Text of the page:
“The swift fox reintroduction is a collaborative program that brings together 15 organizations across multiple states, all contributing to the success of this interdisciplinary work,” said Hila Shamon, research ecologist at the Smithsonian’s National Zoo and Conservation Biology Institute. “There are several research projects related to this program that will advance our understanding of swift fox ecology and reintroductions in general. We have documented four dens with up to six kits, indicating that there is sufficient habitat for foxes to breed in the reintroduction site.

Trapping efforts have been led by the Smithsonian and Little Dog Wildlife in Wyoming and Colorado, states with healthy populations, over the past three years, and with trapping assistance from Defenders of Wildlife. The Wyoming Game and Fish Commission and Colorado Parks and Wildlife Commission have approved permits for the animals to be trapped and released at Fort Belknap as part of ongoing reintroduction efforts. Defenders of Wildlife and Wilder Institute/Calgary purchased the monitoring collars the foxes receive before their release at Fort Belknap. Additional support for the program was provided by the Wyoming Game and Fish Department and Colorado Parks and Wildlife.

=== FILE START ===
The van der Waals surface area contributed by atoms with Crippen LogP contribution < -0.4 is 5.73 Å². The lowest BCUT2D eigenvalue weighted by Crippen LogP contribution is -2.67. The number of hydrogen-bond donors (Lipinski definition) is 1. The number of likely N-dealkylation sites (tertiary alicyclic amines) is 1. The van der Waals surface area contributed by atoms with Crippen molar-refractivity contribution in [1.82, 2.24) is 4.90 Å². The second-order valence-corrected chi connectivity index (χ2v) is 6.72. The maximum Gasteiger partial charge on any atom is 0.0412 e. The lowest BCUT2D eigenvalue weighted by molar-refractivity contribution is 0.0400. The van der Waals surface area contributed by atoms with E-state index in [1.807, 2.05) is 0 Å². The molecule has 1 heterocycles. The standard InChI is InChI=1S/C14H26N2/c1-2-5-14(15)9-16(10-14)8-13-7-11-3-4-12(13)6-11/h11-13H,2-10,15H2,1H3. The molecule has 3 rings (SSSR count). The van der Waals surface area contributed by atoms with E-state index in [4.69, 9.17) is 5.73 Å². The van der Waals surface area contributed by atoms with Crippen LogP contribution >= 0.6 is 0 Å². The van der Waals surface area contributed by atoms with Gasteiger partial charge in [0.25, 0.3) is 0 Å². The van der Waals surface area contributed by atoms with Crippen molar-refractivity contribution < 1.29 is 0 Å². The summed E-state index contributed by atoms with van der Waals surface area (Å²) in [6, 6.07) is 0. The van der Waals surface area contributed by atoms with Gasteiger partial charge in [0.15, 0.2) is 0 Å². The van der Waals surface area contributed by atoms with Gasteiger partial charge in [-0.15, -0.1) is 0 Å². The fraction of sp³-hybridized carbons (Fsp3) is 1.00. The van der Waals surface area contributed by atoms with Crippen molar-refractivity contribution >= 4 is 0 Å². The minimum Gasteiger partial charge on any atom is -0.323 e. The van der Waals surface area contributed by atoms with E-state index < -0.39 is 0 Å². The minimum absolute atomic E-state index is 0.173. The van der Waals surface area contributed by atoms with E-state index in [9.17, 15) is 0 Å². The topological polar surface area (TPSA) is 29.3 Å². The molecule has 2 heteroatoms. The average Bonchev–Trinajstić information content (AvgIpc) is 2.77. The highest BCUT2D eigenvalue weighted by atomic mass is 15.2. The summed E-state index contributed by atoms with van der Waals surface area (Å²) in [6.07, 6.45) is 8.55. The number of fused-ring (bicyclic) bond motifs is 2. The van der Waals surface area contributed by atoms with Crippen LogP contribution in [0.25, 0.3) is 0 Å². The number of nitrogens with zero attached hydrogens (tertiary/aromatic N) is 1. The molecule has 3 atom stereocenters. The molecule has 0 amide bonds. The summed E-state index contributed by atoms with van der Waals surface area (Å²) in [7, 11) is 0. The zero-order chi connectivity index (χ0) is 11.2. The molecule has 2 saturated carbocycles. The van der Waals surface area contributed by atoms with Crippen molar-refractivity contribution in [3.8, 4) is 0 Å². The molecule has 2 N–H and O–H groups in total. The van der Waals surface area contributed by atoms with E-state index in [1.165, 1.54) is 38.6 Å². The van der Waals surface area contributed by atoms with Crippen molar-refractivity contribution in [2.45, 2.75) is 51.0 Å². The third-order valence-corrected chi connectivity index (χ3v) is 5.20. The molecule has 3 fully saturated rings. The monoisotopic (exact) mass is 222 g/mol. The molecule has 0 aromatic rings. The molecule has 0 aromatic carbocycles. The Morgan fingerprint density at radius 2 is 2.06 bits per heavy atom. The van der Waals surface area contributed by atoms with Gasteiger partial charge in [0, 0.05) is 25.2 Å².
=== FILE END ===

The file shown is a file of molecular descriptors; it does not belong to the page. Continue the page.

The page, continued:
“It was an honor for the Defenders to play a part in Aaniiih and Nakoda’s effort to bring the swift fox back to their lands, and also as a long-term partner in recovering the buffaloes and black-footed ferrets. endangered on their land,” said Chamois Andersen, senior Rockies and Plains representative at Defenders of Wildlife. “Fort Belknap is truly a model of native plains wildlife conservation.”

The swift fox is the latest extinct species to return to Fort Belknap, joining other iconic prairie species successfully reintroduced to native lands under the direction of the Fort Belknap Fish and Wildlife Department. Historically, swift foxes lived across much of the Great Plains of North America.